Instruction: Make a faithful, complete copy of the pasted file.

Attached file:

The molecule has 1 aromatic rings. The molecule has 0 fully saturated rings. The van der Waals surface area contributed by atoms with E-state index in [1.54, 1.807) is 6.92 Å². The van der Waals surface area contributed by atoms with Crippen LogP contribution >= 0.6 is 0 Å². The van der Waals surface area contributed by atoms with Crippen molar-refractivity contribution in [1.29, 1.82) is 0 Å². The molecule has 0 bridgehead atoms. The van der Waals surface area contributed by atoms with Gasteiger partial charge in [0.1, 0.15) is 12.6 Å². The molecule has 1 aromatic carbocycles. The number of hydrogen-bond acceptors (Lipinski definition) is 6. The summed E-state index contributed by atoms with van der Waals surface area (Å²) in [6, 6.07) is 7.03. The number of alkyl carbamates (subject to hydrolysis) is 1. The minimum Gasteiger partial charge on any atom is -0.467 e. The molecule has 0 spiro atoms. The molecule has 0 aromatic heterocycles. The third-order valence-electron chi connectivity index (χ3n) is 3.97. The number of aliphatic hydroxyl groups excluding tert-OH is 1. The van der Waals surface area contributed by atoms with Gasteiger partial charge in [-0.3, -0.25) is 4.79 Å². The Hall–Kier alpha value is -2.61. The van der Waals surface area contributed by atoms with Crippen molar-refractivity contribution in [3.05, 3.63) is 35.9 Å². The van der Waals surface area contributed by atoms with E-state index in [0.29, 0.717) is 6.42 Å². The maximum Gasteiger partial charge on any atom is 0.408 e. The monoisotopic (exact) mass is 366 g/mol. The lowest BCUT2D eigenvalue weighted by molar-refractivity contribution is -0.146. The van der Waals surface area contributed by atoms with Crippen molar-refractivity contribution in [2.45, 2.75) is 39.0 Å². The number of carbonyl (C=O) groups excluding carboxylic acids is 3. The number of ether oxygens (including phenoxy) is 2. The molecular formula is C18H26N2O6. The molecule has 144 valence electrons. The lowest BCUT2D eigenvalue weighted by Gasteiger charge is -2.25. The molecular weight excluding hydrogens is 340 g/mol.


The molecule has 1 aromatic rings. The molecule has 0 fully saturated rings. The van der Waals surface area contributed by atoms with E-state index in [1.54, 1.807) is 6.92 Å². The van der Waals surface area contributed by atoms with Crippen LogP contribution >= 0.6 is 0 Å². The van der Waals surface area contributed by atoms with Crippen molar-refractivity contribution in [1.29, 1.82) is 0 Å². The molecule has 0 bridgehead atoms. The van der Waals surface area contributed by atoms with Gasteiger partial charge in [0.1, 0.15) is 12.6 Å². The molecule has 1 aromatic carbocycles. The number of hydrogen-bond acceptors (Lipinski definition) is 6. The summed E-state index contributed by atoms with van der Waals surface area (Å²) in [6, 6.07) is 7.03. The number of alkyl carbamates (subject to hydrolysis) is 1. The minimum Gasteiger partial charge on any atom is -0.467 e. The molecule has 0 spiro atoms. The molecule has 0 aromatic heterocycles. The third-order valence-electron chi connectivity index (χ3n) is 3.97. The number of aliphatic hydroxyl groups excluding tert-OH is 1. The van der Waals surface area contributed by atoms with Gasteiger partial charge in [-0.3, -0.25) is 4.79 Å². The Hall–Kier alpha value is -2.61. The van der Waals surface area contributed by atoms with Crippen molar-refractivity contribution in [3.05, 3.63) is 35.9 Å². The van der Waals surface area contributed by atoms with E-state index in [0.29, 0.717) is 6.42 Å². The maximum Gasteiger partial charge on any atom is 0.408 e. The monoisotopic (exact) mass is 366 g/mol. The lowest BCUT2D eigenvalue weighted by molar-refractivity contribution is -0.146. The van der Waals surface area contributed by atoms with Crippen molar-refractivity contribution in [2.45, 2.75) is 39.0 Å². The number of carbonyl (C=O) groups excluding carboxylic acids is 3. The number of ether oxygens (including phenoxy) is 2. The molecular formula is C18H26N2O6. The molecule has 144 valence electrons. The lowest BCUT2D eigenvalue weighted by Gasteiger charge is -2.25. The molecular weight excluding hydrogens is 340 g/mol.